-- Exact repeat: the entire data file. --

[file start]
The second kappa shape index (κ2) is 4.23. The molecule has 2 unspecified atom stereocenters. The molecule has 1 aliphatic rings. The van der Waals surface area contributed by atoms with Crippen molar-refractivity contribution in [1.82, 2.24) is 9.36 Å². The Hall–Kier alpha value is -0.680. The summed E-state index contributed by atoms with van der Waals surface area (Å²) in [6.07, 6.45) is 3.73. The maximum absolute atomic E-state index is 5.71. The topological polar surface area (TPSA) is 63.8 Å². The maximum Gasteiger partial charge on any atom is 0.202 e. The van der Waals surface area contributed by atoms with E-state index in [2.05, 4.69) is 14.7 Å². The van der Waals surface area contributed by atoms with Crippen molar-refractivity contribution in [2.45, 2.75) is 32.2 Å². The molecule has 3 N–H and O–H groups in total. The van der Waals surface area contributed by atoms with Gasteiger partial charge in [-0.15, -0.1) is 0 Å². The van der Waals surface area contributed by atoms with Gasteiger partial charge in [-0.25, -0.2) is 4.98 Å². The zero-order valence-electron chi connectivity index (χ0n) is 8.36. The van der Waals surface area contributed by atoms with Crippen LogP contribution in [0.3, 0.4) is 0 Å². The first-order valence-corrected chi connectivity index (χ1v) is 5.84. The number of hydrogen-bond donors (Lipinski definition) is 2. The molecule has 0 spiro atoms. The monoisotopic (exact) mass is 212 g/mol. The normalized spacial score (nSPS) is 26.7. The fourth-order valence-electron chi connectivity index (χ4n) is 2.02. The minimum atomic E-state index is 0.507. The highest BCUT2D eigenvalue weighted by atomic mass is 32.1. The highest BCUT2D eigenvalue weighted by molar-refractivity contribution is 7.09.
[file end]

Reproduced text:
The second kappa shape index (κ2) is 4.23. The molecule has 2 unspecified atom stereocenters. The molecule has 1 aliphatic rings. The van der Waals surface area contributed by atoms with Crippen molar-refractivity contribution in [1.82, 2.24) is 9.36 Å². The Hall–Kier alpha value is -0.680. The summed E-state index contributed by atoms with van der Waals surface area (Å²) in [6.07, 6.45) is 3.73. The maximum absolute atomic E-state index is 5.71. The topological polar surface area (TPSA) is 63.8 Å². The maximum Gasteiger partial charge on any atom is 0.202 e. The van der Waals surface area contributed by atoms with E-state index in [2.05, 4.69) is 14.7 Å². The van der Waals surface area contributed by atoms with Crippen molar-refractivity contribution in [2.45, 2.75) is 32.2 Å². The molecule has 3 N–H and O–H groups in total. The van der Waals surface area contributed by atoms with Gasteiger partial charge in [-0.15, -0.1) is 0 Å². The van der Waals surface area contributed by atoms with Gasteiger partial charge in [-0.25, -0.2) is 4.98 Å². The zero-order valence-electron chi connectivity index (χ0n) is 8.36. The van der Waals surface area contributed by atoms with Crippen LogP contribution in [0.3, 0.4) is 0 Å². The first-order valence-corrected chi connectivity index (χ1v) is 5.84. The number of hydrogen-bond donors (Lipinski definition) is 2. The molecule has 0 spiro atoms. The monoisotopic (exact) mass is 212 g/mol. The normalized spacial score (nSPS) is 26.7. The fourth-order valence-electron chi connectivity index (χ4n) is 2.02. The minimum atomic E-state index is 0.507. The highest BCUT2D eigenvalue weighted by atomic mass is 32.1. The highest BCUT2D eigenvalue weighted by molar-refractivity contribution is 7.09.